traditional media, new media, media use, media trust, EU


  • R Konstantinova (##journal.primary_contact##)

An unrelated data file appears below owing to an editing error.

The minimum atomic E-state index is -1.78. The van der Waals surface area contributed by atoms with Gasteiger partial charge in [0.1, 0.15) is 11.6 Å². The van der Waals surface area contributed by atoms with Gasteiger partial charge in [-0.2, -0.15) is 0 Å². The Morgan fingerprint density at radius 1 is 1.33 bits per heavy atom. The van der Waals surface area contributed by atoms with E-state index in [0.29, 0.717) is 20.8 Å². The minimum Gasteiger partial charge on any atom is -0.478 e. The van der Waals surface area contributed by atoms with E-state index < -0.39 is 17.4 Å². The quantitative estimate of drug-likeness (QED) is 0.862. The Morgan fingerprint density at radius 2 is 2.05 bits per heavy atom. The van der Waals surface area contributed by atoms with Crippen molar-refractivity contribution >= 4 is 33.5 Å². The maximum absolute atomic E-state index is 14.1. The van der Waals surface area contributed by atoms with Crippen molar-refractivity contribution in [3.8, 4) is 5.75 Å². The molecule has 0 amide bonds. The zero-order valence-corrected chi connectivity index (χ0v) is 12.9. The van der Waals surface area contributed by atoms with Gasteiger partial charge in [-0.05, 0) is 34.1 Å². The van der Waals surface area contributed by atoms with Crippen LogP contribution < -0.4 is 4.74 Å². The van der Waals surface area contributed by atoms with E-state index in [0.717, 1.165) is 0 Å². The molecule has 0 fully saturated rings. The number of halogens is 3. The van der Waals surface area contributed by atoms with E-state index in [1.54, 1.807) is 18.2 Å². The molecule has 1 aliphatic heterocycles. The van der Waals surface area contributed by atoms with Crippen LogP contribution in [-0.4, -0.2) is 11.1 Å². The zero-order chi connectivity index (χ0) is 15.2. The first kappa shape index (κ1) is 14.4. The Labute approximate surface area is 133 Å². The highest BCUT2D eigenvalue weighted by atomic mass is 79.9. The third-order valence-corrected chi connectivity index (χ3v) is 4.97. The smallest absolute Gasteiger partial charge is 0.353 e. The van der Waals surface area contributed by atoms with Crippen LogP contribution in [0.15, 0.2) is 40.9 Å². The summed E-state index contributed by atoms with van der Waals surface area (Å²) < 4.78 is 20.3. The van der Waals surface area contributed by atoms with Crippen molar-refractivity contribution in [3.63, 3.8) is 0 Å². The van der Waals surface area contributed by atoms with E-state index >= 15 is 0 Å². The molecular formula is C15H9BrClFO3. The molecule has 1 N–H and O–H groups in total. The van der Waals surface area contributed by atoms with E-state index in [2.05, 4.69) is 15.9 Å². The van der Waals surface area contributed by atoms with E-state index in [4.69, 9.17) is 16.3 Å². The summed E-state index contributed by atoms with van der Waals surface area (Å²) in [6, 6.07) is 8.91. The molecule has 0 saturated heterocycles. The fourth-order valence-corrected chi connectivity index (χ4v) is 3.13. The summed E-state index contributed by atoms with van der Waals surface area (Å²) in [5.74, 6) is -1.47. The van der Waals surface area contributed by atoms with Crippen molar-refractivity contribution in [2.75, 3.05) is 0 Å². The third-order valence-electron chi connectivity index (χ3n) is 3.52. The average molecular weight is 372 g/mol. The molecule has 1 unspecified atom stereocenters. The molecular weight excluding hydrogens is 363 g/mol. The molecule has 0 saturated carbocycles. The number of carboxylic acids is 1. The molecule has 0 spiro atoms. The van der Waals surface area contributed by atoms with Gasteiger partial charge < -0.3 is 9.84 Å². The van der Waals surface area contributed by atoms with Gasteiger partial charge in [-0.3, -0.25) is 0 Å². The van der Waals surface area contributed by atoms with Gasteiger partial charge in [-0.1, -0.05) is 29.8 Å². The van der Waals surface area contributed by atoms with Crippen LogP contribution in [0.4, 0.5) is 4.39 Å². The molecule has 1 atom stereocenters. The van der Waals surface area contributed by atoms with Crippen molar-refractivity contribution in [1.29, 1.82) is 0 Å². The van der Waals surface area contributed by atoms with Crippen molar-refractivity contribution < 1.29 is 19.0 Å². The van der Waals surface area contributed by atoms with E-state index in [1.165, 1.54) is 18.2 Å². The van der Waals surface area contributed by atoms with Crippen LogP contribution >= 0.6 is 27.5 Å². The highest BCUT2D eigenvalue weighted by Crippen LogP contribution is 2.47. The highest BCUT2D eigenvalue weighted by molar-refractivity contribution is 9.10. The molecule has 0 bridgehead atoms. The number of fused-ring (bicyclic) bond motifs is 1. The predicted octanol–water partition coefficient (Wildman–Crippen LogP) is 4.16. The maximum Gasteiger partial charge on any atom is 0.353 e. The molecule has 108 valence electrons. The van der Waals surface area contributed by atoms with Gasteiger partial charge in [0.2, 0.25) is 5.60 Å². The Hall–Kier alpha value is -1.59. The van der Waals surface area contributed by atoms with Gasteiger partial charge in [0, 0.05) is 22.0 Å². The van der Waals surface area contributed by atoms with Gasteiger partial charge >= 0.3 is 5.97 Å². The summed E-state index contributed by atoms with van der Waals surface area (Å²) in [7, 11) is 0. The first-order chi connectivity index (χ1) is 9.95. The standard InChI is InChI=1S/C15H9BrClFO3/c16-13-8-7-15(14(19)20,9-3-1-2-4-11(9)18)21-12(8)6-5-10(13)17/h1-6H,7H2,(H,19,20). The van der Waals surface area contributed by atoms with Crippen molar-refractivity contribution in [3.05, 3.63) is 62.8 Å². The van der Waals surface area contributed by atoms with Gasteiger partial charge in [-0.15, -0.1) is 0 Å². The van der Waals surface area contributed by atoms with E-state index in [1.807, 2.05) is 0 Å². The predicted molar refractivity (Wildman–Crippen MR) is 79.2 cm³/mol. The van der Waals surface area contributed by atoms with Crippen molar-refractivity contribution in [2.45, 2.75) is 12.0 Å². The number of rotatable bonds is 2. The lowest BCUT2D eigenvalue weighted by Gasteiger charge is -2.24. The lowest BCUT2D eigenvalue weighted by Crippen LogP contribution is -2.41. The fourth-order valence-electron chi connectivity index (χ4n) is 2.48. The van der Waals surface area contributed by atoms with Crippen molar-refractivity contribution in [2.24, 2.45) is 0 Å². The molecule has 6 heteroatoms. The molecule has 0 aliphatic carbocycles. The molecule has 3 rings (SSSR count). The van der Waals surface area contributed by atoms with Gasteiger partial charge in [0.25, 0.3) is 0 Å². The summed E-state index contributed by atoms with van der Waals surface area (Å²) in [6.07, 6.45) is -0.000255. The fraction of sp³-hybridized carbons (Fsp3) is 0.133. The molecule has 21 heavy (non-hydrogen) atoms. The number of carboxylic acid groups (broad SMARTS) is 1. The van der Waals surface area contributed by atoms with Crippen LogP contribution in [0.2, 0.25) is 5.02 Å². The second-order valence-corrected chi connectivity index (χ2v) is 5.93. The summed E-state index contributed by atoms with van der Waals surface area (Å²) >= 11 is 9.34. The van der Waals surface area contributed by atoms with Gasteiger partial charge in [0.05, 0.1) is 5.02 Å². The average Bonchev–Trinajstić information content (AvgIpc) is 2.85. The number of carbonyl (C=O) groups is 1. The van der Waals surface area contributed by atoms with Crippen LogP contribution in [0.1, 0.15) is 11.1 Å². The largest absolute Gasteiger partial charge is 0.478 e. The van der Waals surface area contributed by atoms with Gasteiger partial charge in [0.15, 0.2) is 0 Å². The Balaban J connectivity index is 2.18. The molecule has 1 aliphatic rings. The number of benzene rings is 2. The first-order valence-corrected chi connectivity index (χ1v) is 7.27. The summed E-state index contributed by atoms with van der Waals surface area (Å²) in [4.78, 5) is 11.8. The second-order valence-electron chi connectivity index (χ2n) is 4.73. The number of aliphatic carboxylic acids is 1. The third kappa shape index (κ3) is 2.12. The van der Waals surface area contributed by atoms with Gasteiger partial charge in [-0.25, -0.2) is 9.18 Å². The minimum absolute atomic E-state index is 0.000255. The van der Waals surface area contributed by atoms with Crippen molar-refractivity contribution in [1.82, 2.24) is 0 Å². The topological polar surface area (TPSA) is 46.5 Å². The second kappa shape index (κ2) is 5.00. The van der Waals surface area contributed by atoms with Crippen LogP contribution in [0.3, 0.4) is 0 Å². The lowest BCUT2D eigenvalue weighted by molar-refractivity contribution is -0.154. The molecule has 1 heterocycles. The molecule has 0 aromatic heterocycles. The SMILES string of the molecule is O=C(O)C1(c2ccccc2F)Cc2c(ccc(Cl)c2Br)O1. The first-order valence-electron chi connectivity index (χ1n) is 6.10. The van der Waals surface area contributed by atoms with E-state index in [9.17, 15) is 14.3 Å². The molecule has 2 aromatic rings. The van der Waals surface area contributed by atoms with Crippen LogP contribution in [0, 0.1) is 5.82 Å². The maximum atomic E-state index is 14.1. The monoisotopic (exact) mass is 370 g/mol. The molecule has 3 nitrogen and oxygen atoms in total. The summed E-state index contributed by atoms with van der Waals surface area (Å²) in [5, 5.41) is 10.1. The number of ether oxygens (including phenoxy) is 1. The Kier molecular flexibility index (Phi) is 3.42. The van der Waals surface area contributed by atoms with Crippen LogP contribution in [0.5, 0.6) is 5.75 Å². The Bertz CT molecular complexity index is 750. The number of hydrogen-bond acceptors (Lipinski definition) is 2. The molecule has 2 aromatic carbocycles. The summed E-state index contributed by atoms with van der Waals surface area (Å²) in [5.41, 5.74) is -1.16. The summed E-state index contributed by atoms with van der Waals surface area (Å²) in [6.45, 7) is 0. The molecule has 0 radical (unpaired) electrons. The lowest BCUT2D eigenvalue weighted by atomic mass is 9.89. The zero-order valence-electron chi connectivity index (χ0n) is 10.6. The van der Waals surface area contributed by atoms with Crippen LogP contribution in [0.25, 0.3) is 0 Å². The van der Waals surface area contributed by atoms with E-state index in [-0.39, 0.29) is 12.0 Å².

The debate on whether the new media will make the old ones disappear is as old as the new media are. Contemporary media are product of the convergence between content and information, communication technologies and computer networks. The appearance of new media is considered as a threat but also as an opportunity for the old ones. Digital media grow in terms of use but still don’t manage to gain trust. On EU level, traditional media tend to be trusted and new media tend not to be trusted. Mostly used remain TV and radio in their traditional forms, followed by the Internet and social networks. Written press faces the most considerable drop but is still more used than TV via Internet and podcasts. The objectives of this paper are to (1) study the interregional differences in traditional and new media use and trust in EU countries and (2) look for cultural explanation of those differences. The research is based on secondary data (Eurobarometer 96.3 ZA7848. 2022 and older) and fundamental works in intercultural analysis ((Hofstede, Hofstede, & Minkov, 2010), (Minkov, et al., 2017), (Schwartz, 2008)). The data analysis consists of descriptive statistics, cluster analysis, analysis of significance of differences and mapping. The results show greater interregional differences in media trust and smaller in media use. Both trust in traditional and distrust in new media are higher in richer indulgent Northern countries and lower in distrustful Mediterranean and restraint Central Eastern European countries. The findings contribute to the understanding on how traditional and new media coexist in EU countries and whether culture may affect it.